Lincoln Reaction Paper
- Pages: 3
- Word count: 678
- Category: Lincoln
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The award winning movie Lincoln is one of the most acclaimed films of the year. It depicts the presidency of Abraham Lincoln, focusing on his efforts in getting the 13th amendment passed. While it shows some of the personal aspects of the president’s life, such as his relationships with his wife and two sons, it focuses on the political battle to secure enough votes to free the African American population. Unfortunately, many historians have pointed out that that aspect of the movie may very well be completely inaccurate.
The majority of the film focused on Lincoln pushing members of the house to vote for the passage of the amendment through personal favors and promises as well as negotiations and extensive convincing. Initially, I was a bit surprised that such a highly held president could have resorted to such tactics to get what he wanted before remembering the game of politics. I was however more surprised to learn that all of this effort on Lincoln’s part may never have happened. According to Harvard University’s Professor David H. Donald, who has done extensive research on Lincoln and his life, there is no evidence that any members of Congress changed their votes on the Thirteenth Amendment because of Lincoln’s actions. In fact, some New Jersey Democrats could have been persuaded to vote for the bill if Lincoln could persuade Senator Charles Sumner to drop a bill to regulate the Camden and Amboy New Jersey railroad, but Lincoln chose not to intervene.
Furthermore, Lincoln had stated that he did not support equality for blacks and white, contrary to popular belief. In the first Lincoln-Douglas Debate in Ottawa, Illinois on September 18, 1858, Lincoln stated, “I will say then that I am not, nor ever have been in favor of bringing about in any way the social and political equality of the white and black races, that I am not nor ever have been in favor of making voters or jurors of Negroes, nor of qualifying them to hold office, nor to intermarry with white people . . . . I as much as any man am in favor of the superior position assigned to the white race.” There is further evidence showing that Lincoln did not think that slavery was unconstitutional. Even though in the movie, one of the reasons Lincoln supported the passage of the amendment was to end the Civil War, it seems that that may have been his only motivation.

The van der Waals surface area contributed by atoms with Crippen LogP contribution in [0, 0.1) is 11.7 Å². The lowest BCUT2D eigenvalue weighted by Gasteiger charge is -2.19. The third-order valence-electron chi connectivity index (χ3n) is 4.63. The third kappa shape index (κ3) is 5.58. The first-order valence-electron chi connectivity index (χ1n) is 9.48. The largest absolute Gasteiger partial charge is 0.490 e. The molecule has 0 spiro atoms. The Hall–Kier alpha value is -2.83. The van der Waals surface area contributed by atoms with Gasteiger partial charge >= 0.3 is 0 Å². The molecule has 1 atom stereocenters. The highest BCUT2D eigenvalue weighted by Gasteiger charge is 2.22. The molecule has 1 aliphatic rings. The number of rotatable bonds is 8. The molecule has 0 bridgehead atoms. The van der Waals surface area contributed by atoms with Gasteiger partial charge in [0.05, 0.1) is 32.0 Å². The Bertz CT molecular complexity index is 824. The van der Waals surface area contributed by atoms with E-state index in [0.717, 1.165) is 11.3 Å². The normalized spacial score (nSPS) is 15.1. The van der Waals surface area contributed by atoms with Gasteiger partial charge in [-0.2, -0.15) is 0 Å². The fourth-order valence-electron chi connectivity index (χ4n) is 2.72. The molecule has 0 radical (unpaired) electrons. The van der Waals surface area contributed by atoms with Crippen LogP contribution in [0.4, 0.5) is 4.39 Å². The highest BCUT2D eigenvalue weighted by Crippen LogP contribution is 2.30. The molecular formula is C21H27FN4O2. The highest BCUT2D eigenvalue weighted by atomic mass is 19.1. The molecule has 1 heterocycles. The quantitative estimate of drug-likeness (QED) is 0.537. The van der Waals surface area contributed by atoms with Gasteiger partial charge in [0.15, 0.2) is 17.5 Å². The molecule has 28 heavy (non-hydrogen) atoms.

I did however, find the relationships that Lincoln held with his family interesting. The element of the first lady being mentally unstable was something that added an intriguing aspect to the movie. Since I did not know this about the first lady, I was taken aback and surprised that the Lincoln in the movie did not try to help his wife, but instead threatened to have her locked up and frequently fought with her, usually regarding their children. Lincoln’s oldest son was not seen for the most of the movie, but when he was seen, he was trying to convince his father to let him join the war effort as a soldier. Lincoln had had his son sent away from the war by schooling him, even though his son wanted desperately to fight for his country. Lincoln took his son to visit the hospital where injured soldiers went to be treated, exposing him to the graphic side of war. While I found this cruel, I understand the motivation and thought process behind it. On the contrary, he was very playful and loving with his younger son. In the movie he frequently let him into meetings he was having with other politicians, played with him, and spent quality bonding time with him.
Overall, I thought the “Lincoln,” was interesting as a whole, even though it got boring at points and was not completely truthful. I would have much rather seen a movie that showed the real Lincoln. I also would have preferred if there was a bit more in the movie about his death.